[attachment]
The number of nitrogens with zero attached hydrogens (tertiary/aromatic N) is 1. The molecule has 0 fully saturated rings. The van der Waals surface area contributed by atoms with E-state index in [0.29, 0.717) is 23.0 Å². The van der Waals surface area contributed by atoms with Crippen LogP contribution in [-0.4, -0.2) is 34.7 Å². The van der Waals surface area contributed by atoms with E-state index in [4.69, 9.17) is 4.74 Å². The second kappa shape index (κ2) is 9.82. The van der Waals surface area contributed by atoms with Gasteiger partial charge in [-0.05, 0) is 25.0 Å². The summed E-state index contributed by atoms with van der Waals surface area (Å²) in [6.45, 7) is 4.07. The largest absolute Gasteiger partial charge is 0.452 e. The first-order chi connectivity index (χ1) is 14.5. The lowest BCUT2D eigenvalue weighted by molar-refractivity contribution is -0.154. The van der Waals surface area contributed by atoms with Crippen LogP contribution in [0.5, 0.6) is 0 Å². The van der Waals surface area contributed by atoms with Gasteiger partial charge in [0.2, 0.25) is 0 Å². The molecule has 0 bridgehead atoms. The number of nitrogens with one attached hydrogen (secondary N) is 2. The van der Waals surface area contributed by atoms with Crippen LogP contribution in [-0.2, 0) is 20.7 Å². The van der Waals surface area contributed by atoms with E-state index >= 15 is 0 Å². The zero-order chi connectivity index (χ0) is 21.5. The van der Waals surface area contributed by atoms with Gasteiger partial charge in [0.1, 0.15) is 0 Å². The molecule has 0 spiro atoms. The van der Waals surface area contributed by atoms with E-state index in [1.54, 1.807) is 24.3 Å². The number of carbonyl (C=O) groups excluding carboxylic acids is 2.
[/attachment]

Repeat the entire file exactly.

The number of nitrogens with zero attached hydrogens (tertiary/aromatic N) is 1. The molecule has 0 fully saturated rings. The van der Waals surface area contributed by atoms with E-state index in [0.29, 0.717) is 23.0 Å². The van der Waals surface area contributed by atoms with Crippen LogP contribution in [-0.4, -0.2) is 34.7 Å². The van der Waals surface area contributed by atoms with E-state index in [4.69, 9.17) is 4.74 Å². The second kappa shape index (κ2) is 9.82. The van der Waals surface area contributed by atoms with Gasteiger partial charge in [-0.05, 0) is 25.0 Å². The summed E-state index contributed by atoms with van der Waals surface area (Å²) in [6.45, 7) is 4.07. The largest absolute Gasteiger partial charge is 0.452 e. The first-order chi connectivity index (χ1) is 14.5. The lowest BCUT2D eigenvalue weighted by molar-refractivity contribution is -0.154. The van der Waals surface area contributed by atoms with Crippen LogP contribution in [0.5, 0.6) is 0 Å². The van der Waals surface area contributed by atoms with Gasteiger partial charge in [0.2, 0.25) is 0 Å². The molecule has 0 bridgehead atoms. The number of nitrogens with one attached hydrogen (secondary N) is 2. The van der Waals surface area contributed by atoms with Crippen LogP contribution in [-0.2, 0) is 20.7 Å². The van der Waals surface area contributed by atoms with E-state index >= 15 is 0 Å². The zero-order chi connectivity index (χ0) is 21.5. The van der Waals surface area contributed by atoms with Gasteiger partial charge in [0.1, 0.15) is 0 Å². The molecule has 0 spiro atoms. The van der Waals surface area contributed by atoms with E-state index in [1.54, 1.807) is 24.3 Å². The number of carbonyl (C=O) groups excluding carboxylic acids is 2.